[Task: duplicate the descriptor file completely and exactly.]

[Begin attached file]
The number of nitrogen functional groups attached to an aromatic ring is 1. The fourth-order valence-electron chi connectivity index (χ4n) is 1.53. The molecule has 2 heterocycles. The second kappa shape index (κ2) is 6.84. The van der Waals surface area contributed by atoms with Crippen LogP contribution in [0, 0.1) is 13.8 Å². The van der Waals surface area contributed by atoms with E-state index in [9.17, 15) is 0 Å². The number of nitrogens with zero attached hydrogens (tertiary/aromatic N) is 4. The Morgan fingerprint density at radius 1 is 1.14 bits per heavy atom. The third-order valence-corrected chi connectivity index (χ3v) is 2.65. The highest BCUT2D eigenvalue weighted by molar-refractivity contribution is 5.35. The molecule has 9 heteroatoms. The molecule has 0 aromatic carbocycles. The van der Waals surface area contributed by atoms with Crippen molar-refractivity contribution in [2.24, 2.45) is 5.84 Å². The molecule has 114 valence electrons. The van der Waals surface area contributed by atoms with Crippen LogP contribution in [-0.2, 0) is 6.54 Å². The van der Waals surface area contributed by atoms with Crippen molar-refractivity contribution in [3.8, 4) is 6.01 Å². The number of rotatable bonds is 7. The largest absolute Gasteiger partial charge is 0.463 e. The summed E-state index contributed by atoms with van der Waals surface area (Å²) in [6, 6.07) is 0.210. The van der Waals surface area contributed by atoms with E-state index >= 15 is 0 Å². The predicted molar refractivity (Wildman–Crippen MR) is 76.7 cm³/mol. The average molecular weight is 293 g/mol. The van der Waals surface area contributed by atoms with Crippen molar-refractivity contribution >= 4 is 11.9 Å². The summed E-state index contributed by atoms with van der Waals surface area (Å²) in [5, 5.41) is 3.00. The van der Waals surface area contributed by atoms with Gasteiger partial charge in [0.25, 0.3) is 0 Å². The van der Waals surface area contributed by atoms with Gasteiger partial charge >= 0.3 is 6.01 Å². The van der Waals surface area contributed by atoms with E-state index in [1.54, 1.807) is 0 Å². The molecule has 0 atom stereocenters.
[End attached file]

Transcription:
The number of nitrogen functional groups attached to an aromatic ring is 1. The fourth-order valence-electron chi connectivity index (χ4n) is 1.53. The molecule has 2 heterocycles. The second kappa shape index (κ2) is 6.84. The van der Waals surface area contributed by atoms with Crippen LogP contribution in [0, 0.1) is 13.8 Å². The van der Waals surface area contributed by atoms with E-state index in [9.17, 15) is 0 Å². The number of nitrogens with zero attached hydrogens (tertiary/aromatic N) is 4. The Morgan fingerprint density at radius 1 is 1.14 bits per heavy atom. The third-order valence-corrected chi connectivity index (χ3v) is 2.65. The highest BCUT2D eigenvalue weighted by molar-refractivity contribution is 5.35. The molecule has 9 heteroatoms. The molecule has 0 aromatic carbocycles. The van der Waals surface area contributed by atoms with Crippen molar-refractivity contribution in [2.24, 2.45) is 5.84 Å². The molecule has 114 valence electrons. The van der Waals surface area contributed by atoms with Crippen LogP contribution in [-0.2, 0) is 6.54 Å². The van der Waals surface area contributed by atoms with Crippen molar-refractivity contribution in [3.8, 4) is 6.01 Å². The number of rotatable bonds is 7. The largest absolute Gasteiger partial charge is 0.463 e. The summed E-state index contributed by atoms with van der Waals surface area (Å²) in [6, 6.07) is 0.210. The van der Waals surface area contributed by atoms with E-state index >= 15 is 0 Å². The predicted molar refractivity (Wildman–Crippen MR) is 76.7 cm³/mol. The average molecular weight is 293 g/mol. The van der Waals surface area contributed by atoms with Crippen molar-refractivity contribution >= 4 is 11.9 Å². The summed E-state index contributed by atoms with van der Waals surface area (Å²) in [5, 5.41) is 3.00. The van der Waals surface area contributed by atoms with Gasteiger partial charge in [0.25, 0.3) is 0 Å². The van der Waals surface area contributed by atoms with Gasteiger partial charge >= 0.3 is 6.01 Å². The van der Waals surface area contributed by atoms with E-state index in [1.54, 1.807) is 0 Å². The molecule has 0 atom stereocenters.